Both male and female take part in the incubation and rearing of the young. Females lay their first egg about 10 days after mating, usually in the late afternoon or early evening. A second egg is laid about 44 hours later. Two eggs is the normal clutch size. Incubation commences with the laying of the second egg. The male (cock) bird usually broods from about 10 a.m. until 5 p.m., the female (hen) the rest of the time. Hatching normally occurs 18 days from start of incubation. Youngsters are fed by both parents -- and here is where pigeons/doves are unique. The parents need not even leave the nest to hunt down insects, etc., as do many other genera or species. Instead, they feed their young on a glandular crop secretion called "pigeon milk". It is not actually milk, and there is no lactose in it, but its production is stimulated by prolactin, the same hormone which stimulates milk production in mammals. Pigeon milk looks more like a cream-colored cottage cheese and is a high protein food which is fed to the youngsters from hatching till about ten days old when regurgitated grain and grit replace it as the major food source. Domestic pigeons usually have a seamless aluminum identity band placed on their leg at about ten days of age. This band is coded with year of hatch, club identification and a number. Youngsters fledge at about 35 days. However, when the young are about eighteen days old, the parents will often commence to renest. It is not uncommon for one round of youngsters to be fledging at the same time that next are hatching.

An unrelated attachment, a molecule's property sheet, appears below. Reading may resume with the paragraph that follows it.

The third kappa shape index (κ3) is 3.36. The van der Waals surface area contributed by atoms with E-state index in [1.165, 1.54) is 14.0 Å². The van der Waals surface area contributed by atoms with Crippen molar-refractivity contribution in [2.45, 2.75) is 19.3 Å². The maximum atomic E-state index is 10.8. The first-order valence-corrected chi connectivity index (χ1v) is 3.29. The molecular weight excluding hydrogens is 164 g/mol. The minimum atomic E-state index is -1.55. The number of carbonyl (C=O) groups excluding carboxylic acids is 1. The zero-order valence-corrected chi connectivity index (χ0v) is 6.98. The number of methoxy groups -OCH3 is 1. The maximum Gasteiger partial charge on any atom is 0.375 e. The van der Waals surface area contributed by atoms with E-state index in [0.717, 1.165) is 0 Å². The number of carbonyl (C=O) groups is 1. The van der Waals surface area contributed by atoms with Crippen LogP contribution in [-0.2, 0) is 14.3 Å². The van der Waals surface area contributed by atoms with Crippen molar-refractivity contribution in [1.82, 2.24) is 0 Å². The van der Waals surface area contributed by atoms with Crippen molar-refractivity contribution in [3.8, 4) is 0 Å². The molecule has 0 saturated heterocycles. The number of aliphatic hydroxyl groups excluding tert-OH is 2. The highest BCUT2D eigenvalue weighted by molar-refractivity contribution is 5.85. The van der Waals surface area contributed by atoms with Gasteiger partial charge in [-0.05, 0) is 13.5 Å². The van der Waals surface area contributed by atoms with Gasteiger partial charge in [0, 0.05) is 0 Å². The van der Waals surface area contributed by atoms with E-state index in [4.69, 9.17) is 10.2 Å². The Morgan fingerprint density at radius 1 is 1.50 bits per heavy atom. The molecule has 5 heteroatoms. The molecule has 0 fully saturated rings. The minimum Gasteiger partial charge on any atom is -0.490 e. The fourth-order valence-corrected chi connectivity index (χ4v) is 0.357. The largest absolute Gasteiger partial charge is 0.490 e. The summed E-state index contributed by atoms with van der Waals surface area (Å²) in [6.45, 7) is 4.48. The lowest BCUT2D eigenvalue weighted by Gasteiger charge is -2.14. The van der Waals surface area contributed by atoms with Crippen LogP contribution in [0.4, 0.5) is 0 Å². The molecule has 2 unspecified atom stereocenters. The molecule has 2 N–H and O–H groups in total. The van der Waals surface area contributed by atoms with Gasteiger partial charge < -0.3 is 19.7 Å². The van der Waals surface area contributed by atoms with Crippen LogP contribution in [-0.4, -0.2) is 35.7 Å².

Pigeons are grain eaters. Most feed stores stock an adequate mix for them. Depending upon the time of year and whether breeding youngsters or not, the birds usually get a mix which ranges between 12% and 17% protein. Protein percentages higher than that for long periods of time often lead to gout or other problems for the birds. Pigeons also need a mineral grit mixture (chicken grit is not suitable for pigeons). This grit mixture, too, can be purchased at most feed stores. Pigeons also need clean water daily. All three items are usually fed separately. Pigeons appreciate green food: romaine lettuce, etc., but this is not necessary and millions of birds have been reared without it. It is essential that every effort is made to keep the water, feed and grit clean with no contamination allowed. If this is done, pigeons are extremely hardy animals. If not, the breeder is leaving his stock open to various bacteriological and parasitic infections. But then, this is just common sense. Unless you're a dung beetle larva, the idea of fecal pellets for breakfast is not particularly appealing.